Shakespeare wrote “The eyes are the windows to the soul.” What happens to our souls when we put on different glasses? Anything? Does it expand and grow? Does it change color, become kinder, warmer? Does our expanded vision bring us closer to our spiritual self, to our God? The answer is, it’s up to you. You get to choose what you want to see and how you expect it to impact your life. My newest pair of glasses to don are my “writer’s glasses” and I’m very curious to see what my new “glasses”, my new vision will reveal to me. What about you? Is there anything you’re interested in seeing from a different perspective? It doesn’t have to be a new subject for which you might need different glasses, perhaps it’s a relationship or it might be a philosophical perspective. Put on your new glasses, change your vision, broaden your horizons. It may just be the tool you too need to see your dreams or concerns in a whole new way.
October 6, 2012 In Uncategorized
Affirmation: I am a lifelong learner.
Our vision is a gift, one of our most valued senses. How we see the world colors our whole attitude. Have you ever heard “It’s 10% aptitude and 90% attitude?” What about the difference between an optimist and a pessimist? “A pessimist is right 100% of the time.” We get to choose moment to moment whether or not we will see the glass half full or not. What if we could simply put on a different set of specs to help us change our perspective?
There are people who want to expand their view of the world and then there are those who want to stay in their safe places. Unfortunately, it’s easier to stay “safe” especially as one ages. If you’re not careful, your world can become smaller and smaller. You may start making choices to stay safe which begin to limit your experiences. One must make a conscious choice to continue to learn and to grow. I once heard it said, “You can be green and growing or ripe and rotten.” It’s our decision.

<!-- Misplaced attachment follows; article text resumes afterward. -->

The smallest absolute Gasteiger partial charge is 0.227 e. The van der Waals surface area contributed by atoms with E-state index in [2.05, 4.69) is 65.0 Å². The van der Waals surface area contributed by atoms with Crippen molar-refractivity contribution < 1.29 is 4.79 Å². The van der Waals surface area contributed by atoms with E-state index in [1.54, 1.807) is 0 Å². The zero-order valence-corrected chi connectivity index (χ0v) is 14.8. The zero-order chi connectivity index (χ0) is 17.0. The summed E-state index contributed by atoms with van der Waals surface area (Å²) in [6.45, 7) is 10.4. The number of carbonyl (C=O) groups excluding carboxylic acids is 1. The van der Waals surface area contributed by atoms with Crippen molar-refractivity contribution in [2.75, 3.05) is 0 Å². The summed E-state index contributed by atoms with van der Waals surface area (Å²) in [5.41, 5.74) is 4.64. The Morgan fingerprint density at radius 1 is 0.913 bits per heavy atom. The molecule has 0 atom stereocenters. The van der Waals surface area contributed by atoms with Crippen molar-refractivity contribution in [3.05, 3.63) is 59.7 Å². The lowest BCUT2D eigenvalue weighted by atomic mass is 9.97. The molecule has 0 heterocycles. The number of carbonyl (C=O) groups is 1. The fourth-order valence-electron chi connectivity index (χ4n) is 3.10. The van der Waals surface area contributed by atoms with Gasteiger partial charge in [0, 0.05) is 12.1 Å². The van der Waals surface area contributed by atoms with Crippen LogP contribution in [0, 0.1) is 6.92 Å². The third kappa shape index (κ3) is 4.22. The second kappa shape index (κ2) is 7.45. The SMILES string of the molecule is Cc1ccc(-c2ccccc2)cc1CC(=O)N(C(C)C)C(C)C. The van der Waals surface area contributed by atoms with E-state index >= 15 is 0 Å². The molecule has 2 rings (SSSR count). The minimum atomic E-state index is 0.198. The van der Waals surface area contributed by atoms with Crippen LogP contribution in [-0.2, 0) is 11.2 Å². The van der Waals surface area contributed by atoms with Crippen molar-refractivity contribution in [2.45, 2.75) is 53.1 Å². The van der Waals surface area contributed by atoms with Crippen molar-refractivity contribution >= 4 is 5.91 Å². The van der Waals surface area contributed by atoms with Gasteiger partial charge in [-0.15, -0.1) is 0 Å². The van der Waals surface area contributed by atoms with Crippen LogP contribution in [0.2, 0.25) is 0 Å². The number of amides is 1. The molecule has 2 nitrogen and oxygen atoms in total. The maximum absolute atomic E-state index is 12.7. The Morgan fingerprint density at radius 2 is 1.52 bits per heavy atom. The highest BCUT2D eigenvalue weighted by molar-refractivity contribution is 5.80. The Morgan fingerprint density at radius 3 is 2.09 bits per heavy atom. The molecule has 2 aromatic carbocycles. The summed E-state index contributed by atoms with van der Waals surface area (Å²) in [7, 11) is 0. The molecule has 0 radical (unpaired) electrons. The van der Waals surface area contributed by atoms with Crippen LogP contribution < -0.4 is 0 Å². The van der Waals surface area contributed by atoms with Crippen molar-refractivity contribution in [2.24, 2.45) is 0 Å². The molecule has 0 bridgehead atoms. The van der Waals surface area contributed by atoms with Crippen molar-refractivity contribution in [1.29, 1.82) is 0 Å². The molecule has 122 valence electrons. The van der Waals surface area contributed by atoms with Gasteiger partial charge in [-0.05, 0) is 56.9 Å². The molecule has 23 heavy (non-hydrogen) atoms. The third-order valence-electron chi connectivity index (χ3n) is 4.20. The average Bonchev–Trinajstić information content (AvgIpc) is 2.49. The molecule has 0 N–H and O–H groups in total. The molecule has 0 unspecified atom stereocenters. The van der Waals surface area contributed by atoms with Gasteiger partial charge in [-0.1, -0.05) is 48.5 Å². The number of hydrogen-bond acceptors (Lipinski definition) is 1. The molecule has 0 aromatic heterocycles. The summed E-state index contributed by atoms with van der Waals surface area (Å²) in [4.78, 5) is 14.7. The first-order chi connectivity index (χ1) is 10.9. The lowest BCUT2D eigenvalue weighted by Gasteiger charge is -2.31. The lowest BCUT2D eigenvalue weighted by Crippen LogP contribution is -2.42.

It’s helpful to be able to see when we want to move forward. Sometimes, however, it’s more important to look back, to see where you’ve been and what you’ve learned from the road previously taken. No matter in what direction we are looking, or from what vantage point, high or low, we can use our vision to enhance our experiences. A top ten Toastmasters speaker used the topic “The Click that Sticks” to talk about his life experiences and how instead of trying to capture everything on a camera lens, he chose to imagine his eyes being the camera and recording the event onto his brain, making it “the click that sticks.”
I wonder if people’s height has anything to do with how they see the world? I know I love being up high. I love it when I have the opportunity to look at the world from a plane, a mountain or a even a hill. I’m 5 feet tall, so usually my vantage point is upward. One day many years ago at a NCAA basketball tournament I left my seat during intermission to find a pay phone (many,many years ago) and call home. The sign for the phone was several yards up ahead at the end of this very long line. My view was so limited that I could barely see the top of the sign because of all the tall men in front of it. I was surprised so many people needed to use the phone, until I got closer. I was in line for the men’s room. My vision had been so limited, I waisted time waiting on the wrong line.